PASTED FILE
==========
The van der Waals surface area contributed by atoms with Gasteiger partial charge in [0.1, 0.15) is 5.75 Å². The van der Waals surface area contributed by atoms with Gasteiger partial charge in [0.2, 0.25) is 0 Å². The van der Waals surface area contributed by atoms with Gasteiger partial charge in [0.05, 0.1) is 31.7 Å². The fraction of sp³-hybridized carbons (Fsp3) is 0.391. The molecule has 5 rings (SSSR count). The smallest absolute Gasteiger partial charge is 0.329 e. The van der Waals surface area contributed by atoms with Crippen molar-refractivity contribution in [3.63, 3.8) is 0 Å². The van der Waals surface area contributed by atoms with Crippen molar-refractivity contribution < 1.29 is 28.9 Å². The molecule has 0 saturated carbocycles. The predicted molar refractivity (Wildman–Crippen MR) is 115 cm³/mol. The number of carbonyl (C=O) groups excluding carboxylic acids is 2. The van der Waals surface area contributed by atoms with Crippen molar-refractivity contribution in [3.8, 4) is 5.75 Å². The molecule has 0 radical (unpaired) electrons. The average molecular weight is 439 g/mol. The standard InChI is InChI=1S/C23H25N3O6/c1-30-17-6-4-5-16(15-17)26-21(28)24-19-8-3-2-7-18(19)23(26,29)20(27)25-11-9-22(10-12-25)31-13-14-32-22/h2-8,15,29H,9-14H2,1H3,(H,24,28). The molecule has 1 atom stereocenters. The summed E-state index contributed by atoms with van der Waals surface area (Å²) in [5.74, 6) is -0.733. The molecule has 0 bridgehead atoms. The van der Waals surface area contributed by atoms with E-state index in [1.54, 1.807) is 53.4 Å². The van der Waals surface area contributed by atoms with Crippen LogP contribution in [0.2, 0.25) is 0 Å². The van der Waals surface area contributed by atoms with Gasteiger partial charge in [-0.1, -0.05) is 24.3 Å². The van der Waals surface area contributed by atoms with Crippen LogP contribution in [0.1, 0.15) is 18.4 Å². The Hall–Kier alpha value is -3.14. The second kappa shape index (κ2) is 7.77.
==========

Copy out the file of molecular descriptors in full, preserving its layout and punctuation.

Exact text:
The van der Waals surface area contributed by atoms with Gasteiger partial charge in [0.1, 0.15) is 5.75 Å². The van der Waals surface area contributed by atoms with Gasteiger partial charge in [0.2, 0.25) is 0 Å². The van der Waals surface area contributed by atoms with Gasteiger partial charge in [0.05, 0.1) is 31.7 Å². The fraction of sp³-hybridized carbons (Fsp3) is 0.391. The molecule has 5 rings (SSSR count). The smallest absolute Gasteiger partial charge is 0.329 e. The van der Waals surface area contributed by atoms with Crippen molar-refractivity contribution in [3.63, 3.8) is 0 Å². The van der Waals surface area contributed by atoms with Crippen molar-refractivity contribution < 1.29 is 28.9 Å². The molecule has 0 saturated carbocycles. The predicted molar refractivity (Wildman–Crippen MR) is 115 cm³/mol. The number of carbonyl (C=O) groups excluding carboxylic acids is 2. The van der Waals surface area contributed by atoms with Crippen molar-refractivity contribution in [3.8, 4) is 5.75 Å². The molecule has 0 radical (unpaired) electrons. The average molecular weight is 439 g/mol. The standard InChI is InChI=1S/C23H25N3O6/c1-30-17-6-4-5-16(15-17)26-21(28)24-19-8-3-2-7-18(19)23(26,29)20(27)25-11-9-22(10-12-25)31-13-14-32-22/h2-8,15,29H,9-14H2,1H3,(H,24,28). The molecule has 1 atom stereocenters. The summed E-state index contributed by atoms with van der Waals surface area (Å²) in [5.74, 6) is -0.733. The molecule has 0 bridgehead atoms. The van der Waals surface area contributed by atoms with E-state index in [1.54, 1.807) is 53.4 Å². The van der Waals surface area contributed by atoms with Crippen LogP contribution in [0.2, 0.25) is 0 Å². The van der Waals surface area contributed by atoms with Gasteiger partial charge in [-0.1, -0.05) is 24.3 Å². The van der Waals surface area contributed by atoms with Crippen LogP contribution in [0.1, 0.15) is 18.4 Å². The Hall–Kier alpha value is -3.14. The second kappa shape index (κ2) is 7.77.